By Anna Wheat
A recent article published in the NCBI (National Center for Biotechnology Information) got me wondering, is it possible to be proactive with my regrets? The article surveyed people in the latest stages of life, asking, “Do you have any regrets?” The most commonly reported responses typically had to do with spending too much time on people or things not in alignment with one’s true self. After reflecting on those survey results, I couldn’t help but wonder how I would answer that question. Knowing what I know about myself, my most likely regrets would stem from missed opportunities caused by fear and anxiety. This revelation left me inspired to take control of the fears that might stand in the way of my ideal life.
Fear is prevalent among us all, and can significantly shape our lives and how we perceive human existence. Though some concerns may be less significant than others or seem “silly,” we all have to find ways to manage these anxieties. I think it’s also important to analyze and understand the frequency of fear in our everyday lives. Do you experience fear very often, and does it regularly affect the way you live your life? Maybe there’s a better way to trick our brains into focusing more on what drives us, instead of what holds us back and scares us.
I’ve found that fear goes hand in hand with control, and most of the time we fear things we have no power over. Worrying and overthinking about stuff that will never happen causes us to avoid doing certain things. We love to contemplate the big things, but usually, we can only control the small things. If you find yourself focusing on achieving perfection in all aspects of your life you will never be satisfied, and taking control of your life will likely never be a possibility.
So, can we put an end to letting fear restrain us? You have to be able and willing to recognize what frightens you, slow down, and figure out what you can do to move forward. Also, acknowledge how you react when you’re afraid. What physical changes do you notice when you’re anxious or scared? Do you run from fear and trepidation or try to fight it? Do you make a lot of excuses or do you see opportunities for improvement or a solution? When you make excuses it goes back to that sense of control. The excuses make you feel safe and in control, but you can still feel out of control and take action to see the patterns in your own life and where you need to make changes. It’s nearly impossible to identify these patterns until you follow the fear and your response to it.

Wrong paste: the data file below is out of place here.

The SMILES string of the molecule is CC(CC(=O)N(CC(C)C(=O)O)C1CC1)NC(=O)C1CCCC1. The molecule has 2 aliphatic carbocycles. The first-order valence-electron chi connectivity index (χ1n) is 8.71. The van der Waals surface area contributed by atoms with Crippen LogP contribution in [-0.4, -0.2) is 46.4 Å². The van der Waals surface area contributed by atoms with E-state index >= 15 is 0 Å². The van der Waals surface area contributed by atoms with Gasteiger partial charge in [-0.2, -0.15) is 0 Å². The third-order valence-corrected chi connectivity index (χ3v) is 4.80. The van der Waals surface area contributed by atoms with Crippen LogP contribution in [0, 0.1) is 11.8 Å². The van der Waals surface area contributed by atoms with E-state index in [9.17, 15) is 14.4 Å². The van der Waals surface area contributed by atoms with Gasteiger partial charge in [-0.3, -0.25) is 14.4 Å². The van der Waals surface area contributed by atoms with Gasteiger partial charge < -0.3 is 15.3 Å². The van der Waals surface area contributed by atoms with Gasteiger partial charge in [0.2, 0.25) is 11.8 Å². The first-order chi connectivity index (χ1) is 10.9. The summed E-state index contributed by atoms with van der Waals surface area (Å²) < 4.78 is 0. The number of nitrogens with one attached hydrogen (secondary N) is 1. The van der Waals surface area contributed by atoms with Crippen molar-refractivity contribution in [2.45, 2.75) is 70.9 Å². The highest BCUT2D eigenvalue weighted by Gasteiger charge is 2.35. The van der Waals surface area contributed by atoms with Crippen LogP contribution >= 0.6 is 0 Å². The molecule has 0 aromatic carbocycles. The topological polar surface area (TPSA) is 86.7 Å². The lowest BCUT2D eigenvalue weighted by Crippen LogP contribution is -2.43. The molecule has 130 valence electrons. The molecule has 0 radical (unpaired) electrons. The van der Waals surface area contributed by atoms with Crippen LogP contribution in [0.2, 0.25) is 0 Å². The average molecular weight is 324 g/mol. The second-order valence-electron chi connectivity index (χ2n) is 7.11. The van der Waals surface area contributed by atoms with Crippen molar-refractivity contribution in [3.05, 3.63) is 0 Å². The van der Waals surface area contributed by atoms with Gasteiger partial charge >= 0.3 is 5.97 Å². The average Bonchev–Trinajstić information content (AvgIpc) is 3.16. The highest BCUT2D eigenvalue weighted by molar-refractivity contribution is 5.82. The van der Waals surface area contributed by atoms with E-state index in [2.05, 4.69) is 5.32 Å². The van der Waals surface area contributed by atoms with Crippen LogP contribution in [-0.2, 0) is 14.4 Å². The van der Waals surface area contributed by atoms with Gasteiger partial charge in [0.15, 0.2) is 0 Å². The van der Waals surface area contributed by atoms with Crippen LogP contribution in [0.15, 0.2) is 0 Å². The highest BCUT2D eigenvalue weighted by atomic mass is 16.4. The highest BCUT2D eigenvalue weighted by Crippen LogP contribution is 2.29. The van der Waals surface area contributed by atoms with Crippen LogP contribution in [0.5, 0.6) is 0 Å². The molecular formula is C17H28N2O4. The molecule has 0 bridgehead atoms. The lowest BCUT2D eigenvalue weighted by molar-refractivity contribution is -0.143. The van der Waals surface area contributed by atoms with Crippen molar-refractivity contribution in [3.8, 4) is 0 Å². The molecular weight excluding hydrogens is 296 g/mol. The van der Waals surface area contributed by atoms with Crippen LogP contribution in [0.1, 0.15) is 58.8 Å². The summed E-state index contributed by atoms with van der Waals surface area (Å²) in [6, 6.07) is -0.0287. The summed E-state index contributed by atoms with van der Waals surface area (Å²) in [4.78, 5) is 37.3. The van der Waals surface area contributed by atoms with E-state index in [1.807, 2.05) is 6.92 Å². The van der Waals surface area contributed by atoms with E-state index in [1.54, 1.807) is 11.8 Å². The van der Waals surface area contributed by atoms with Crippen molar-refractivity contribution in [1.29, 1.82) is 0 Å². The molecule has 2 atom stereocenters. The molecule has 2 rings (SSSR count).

Think about what drives you, and what you’re passionate about. Passion is all about how you feel about what you’re doing and the way you’re living your life. Passion will invigorate you. Think about how you can grow into what you want to be. Pay more attention to what energizes you and when you find your passion depleted. This is how you’ll grow and start to align your life with the things that give you energy, and less with what scares you and stops you from being the person you want to be. This is not a solution to just completely stop being scared or anxious. Fear and anxiety are normal human emotions, and we can’t just cut them out of our lives. However, I do think that we shouldn’t let these emotions drag us down and stop us from taking chances. If we remain allowing ourselves to be a slave to anxiety and worry, we will continue to make decisions that in the end, we’ll regret. I know I don’t want to be one of those people who at the end of their lives wished they had done more. I don’t want to be someone who didn’t follow their dream or talk to someone who could’ve changed their life all because I was too scared. Being fearless is not the absence of fear. It’s about going after what you believe in and living despite your fear.
Anna Wheat is a student at Mabel-Canton High School. She is one of 17 area students participating in the Journal Writing Project, now in its 24th year.
Sandy Webb says
Yes, it IS important to face up to fear and to actually process what’s behind it. Thanks for reminding us all to do that.